Understanding Digital Cameras, Part V
These days, it seems, digital is the way to go. From cameras to cellphones, or stereo systems to television, businesses everywhere tout products that contain superior digital quality. Newer, digitally-oriented technology is quickly replacing all kinds of older technology. Cassettes, for example, are being replaced by CDs, television is being replaced by HDTV, and many cameras are being replaced by digital equivalents. So if something is digital, is it always better than its alternative?
Absolutely not. One prime example in the digital camera realm is the difference between digital and optical zooms.
A typical digital camera may indicate it contains a 3X optical zoom and an 8X digital zoom, claiming an effective 24X zoom. While the claim isn't an outright lie, it is far from the truth and definitely misleading. Contrary to popular opinion, a digital zoom isn't a true zoom, and actually decreases the quality of the image. Explaining how each works may illustrate why.
An optical zoom is a camera's primary zoom, and operates almost exactly like the zoom of a film camera - like a pair of binoculars or a spotting scope, using properties of light and focus to bring the image closer to view. In other words, optical magnification is handled by the camera's lens assembly.
In contrast, a digital zoom is the camera's secondary zoom, which simply crops or trims the digital image captured by the camera's CCD or CMOS sensor in an attempt to make the subject larger.
In reality, the subject is not increased in size. As the pixel dimensions of the image are decreased, the subject of interest becomes larger in proportion to the total size of the photo. Often, the image is then stretched and resized, so it appears that the subject is larger.
To clarify, a digital zoom can be compared to an image viewing program on a computer. As the person magnifies the image on the screen, the viewable portion of the image decreases (less of the image "fits" on the screen) while the amount of "pixelation" - that is, the appearance of individual pixels, increases. The end result makes the subject of interest in the image larger in proportion to the rest of the photograph, but the final dimensions of the photo decrease, effectively decreasing the photo's megapixel rating.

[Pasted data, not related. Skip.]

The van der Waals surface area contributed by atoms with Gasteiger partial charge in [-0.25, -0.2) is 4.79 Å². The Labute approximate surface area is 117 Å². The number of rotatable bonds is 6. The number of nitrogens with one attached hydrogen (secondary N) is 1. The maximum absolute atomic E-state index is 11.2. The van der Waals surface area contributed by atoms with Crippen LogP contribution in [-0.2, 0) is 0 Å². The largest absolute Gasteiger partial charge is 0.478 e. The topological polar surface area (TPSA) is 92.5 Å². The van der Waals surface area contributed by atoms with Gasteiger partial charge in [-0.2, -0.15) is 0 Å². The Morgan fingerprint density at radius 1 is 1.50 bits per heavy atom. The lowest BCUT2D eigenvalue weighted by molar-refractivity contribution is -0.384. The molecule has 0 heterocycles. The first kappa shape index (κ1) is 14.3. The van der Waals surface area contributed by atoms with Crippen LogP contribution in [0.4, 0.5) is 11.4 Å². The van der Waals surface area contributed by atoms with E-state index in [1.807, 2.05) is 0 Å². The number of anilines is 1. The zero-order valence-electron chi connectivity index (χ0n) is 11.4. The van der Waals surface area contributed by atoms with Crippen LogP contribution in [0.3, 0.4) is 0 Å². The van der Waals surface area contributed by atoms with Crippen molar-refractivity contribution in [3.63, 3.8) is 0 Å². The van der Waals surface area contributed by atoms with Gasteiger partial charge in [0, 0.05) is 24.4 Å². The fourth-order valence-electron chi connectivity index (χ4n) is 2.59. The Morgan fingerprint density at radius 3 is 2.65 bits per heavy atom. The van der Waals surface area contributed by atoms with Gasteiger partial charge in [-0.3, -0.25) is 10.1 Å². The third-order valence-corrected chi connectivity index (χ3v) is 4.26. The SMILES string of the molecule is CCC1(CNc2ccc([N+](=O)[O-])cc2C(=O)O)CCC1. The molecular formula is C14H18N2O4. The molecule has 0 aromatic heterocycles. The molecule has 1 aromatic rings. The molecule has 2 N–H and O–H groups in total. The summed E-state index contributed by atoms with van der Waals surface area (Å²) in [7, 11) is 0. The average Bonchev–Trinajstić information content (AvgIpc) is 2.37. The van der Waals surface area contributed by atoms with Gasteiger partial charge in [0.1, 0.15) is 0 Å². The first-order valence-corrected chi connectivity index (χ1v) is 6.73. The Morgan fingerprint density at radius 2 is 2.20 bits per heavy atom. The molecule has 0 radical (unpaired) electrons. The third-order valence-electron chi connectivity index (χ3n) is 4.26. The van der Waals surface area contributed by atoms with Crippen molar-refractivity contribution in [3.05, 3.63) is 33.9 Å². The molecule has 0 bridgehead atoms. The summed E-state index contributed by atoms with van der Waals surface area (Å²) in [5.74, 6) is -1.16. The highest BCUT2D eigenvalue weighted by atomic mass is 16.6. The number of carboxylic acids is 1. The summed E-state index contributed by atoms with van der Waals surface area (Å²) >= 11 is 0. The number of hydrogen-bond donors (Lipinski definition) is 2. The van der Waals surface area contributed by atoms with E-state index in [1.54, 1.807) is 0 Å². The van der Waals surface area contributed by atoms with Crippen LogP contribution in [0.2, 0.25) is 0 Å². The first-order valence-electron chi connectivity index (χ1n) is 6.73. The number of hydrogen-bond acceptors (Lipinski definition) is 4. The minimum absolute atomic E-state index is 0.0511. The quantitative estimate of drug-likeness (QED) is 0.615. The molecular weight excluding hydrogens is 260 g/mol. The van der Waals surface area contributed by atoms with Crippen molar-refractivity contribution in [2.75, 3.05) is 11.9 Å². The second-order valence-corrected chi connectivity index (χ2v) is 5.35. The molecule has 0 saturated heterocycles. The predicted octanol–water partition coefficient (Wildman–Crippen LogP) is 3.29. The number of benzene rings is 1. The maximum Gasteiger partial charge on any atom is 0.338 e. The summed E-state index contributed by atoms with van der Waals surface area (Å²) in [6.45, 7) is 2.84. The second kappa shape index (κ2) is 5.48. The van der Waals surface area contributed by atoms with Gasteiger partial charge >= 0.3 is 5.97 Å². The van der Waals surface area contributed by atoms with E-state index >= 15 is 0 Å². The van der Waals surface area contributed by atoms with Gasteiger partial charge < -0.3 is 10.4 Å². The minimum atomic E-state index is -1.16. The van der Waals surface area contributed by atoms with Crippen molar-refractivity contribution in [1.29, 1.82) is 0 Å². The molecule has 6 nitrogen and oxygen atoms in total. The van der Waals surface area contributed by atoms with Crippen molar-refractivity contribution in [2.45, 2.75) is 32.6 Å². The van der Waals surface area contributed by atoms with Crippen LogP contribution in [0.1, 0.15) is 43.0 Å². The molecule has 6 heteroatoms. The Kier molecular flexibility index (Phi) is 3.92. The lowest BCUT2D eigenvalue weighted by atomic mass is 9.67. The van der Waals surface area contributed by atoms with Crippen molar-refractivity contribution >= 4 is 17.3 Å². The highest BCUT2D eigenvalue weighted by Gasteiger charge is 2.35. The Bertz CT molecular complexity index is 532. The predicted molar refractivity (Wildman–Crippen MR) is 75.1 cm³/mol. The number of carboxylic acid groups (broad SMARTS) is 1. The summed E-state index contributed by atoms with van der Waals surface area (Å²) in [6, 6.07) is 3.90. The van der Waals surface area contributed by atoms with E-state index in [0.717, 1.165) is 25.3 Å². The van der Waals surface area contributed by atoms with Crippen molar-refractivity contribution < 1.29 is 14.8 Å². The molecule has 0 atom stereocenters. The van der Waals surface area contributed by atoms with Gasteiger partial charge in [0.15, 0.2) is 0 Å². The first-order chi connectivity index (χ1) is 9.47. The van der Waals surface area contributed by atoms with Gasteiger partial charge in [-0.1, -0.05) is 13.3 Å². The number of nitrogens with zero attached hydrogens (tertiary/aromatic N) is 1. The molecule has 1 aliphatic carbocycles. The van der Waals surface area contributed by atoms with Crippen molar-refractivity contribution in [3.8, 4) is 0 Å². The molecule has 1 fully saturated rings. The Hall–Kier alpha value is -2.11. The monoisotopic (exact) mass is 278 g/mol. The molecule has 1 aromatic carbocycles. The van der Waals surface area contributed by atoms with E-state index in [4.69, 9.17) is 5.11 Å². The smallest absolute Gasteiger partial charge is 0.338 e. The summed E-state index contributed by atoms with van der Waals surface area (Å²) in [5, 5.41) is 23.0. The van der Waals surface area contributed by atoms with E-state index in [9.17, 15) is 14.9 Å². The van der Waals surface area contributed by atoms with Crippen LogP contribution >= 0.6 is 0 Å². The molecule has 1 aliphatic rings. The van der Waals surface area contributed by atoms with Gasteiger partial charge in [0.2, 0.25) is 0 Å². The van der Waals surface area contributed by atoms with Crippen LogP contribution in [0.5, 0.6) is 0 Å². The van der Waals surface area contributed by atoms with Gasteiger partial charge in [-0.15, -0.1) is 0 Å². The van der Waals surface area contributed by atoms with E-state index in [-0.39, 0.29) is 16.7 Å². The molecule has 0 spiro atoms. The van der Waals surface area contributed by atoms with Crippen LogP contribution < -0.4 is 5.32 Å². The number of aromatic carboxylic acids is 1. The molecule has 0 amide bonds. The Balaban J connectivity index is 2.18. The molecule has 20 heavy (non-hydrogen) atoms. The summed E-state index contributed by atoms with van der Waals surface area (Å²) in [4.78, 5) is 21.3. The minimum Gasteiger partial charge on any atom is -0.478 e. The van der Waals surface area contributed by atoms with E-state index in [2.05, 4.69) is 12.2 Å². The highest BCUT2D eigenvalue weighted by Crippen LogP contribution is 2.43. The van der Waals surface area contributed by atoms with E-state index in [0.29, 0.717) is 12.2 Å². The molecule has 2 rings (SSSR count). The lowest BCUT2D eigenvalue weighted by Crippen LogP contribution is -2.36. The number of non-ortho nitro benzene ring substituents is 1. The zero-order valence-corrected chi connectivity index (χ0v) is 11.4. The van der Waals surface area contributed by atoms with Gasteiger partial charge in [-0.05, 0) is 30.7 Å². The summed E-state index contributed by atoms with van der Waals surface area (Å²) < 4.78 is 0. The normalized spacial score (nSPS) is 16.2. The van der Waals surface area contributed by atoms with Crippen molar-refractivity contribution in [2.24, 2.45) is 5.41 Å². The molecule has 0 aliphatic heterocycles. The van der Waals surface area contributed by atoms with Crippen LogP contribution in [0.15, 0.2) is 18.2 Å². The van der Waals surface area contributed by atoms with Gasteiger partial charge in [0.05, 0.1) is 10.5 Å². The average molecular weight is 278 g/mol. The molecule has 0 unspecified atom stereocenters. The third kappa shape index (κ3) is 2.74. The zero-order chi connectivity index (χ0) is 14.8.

Some cameras will then resize such an image to the size prior to the digital crop before it is written to the camera card. This process, called "interpolation," attempts to intelligently fill in the "missing gaps" in the image caused by the crop, so that all image on the the camera card (regardless of the zoom used) have the same dimensions. Unfortunately, because the interpolation process is still guess work, the image won't have the clarity or sharpness of a non-cropped, non-interpolated image (taken without a digital zoom).
It is extremely important that the buyer understand what the digital zoom does. Most people will likely find that the digital zoom does not do what what they expect it to do, and may be disappointed with their photos, especially when in printed form. A digital zoom, when included with an optical zoom, isn't necessarily a bad thing. However, a camera with no optical zoom is a camera with NO zoom.
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